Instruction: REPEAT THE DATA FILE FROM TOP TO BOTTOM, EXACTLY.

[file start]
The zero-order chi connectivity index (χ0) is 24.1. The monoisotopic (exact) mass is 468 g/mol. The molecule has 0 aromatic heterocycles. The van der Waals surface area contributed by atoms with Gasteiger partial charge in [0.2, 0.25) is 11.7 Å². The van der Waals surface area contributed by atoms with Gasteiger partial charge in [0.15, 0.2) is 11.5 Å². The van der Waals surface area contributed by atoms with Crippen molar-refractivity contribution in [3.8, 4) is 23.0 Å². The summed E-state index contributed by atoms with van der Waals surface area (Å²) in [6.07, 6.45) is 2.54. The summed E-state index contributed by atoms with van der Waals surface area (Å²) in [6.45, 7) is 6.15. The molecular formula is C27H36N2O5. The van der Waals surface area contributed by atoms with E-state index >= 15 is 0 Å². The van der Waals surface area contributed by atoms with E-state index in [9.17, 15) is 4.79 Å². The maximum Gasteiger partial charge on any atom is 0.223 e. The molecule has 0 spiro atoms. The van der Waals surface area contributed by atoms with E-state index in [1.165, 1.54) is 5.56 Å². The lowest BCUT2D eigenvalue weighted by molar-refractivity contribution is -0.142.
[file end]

The zero-order chi connectivity index (χ0) is 24.1. The monoisotopic (exact) mass is 468 g/mol. The molecule has 0 aromatic heterocycles. The van der Waals surface area contributed by atoms with Gasteiger partial charge in [0.2, 0.25) is 11.7 Å². The van der Waals surface area contributed by atoms with Gasteiger partial charge in [0.15, 0.2) is 11.5 Å². The van der Waals surface area contributed by atoms with Crippen molar-refractivity contribution in [3.8, 4) is 23.0 Å². The summed E-state index contributed by atoms with van der Waals surface area (Å²) in [6.07, 6.45) is 2.54. The summed E-state index contributed by atoms with van der Waals surface area (Å²) in [6.45, 7) is 6.15. The molecular formula is C27H36N2O5. The van der Waals surface area contributed by atoms with E-state index >= 15 is 0 Å². The van der Waals surface area contributed by atoms with E-state index in [9.17, 15) is 4.79 Å². The maximum Gasteiger partial charge on any atom is 0.223 e. The molecule has 0 spiro atoms. The van der Waals surface area contributed by atoms with E-state index in [1.165, 1.54) is 5.56 Å². The lowest BCUT2D eigenvalue weighted by molar-refractivity contribution is -0.142.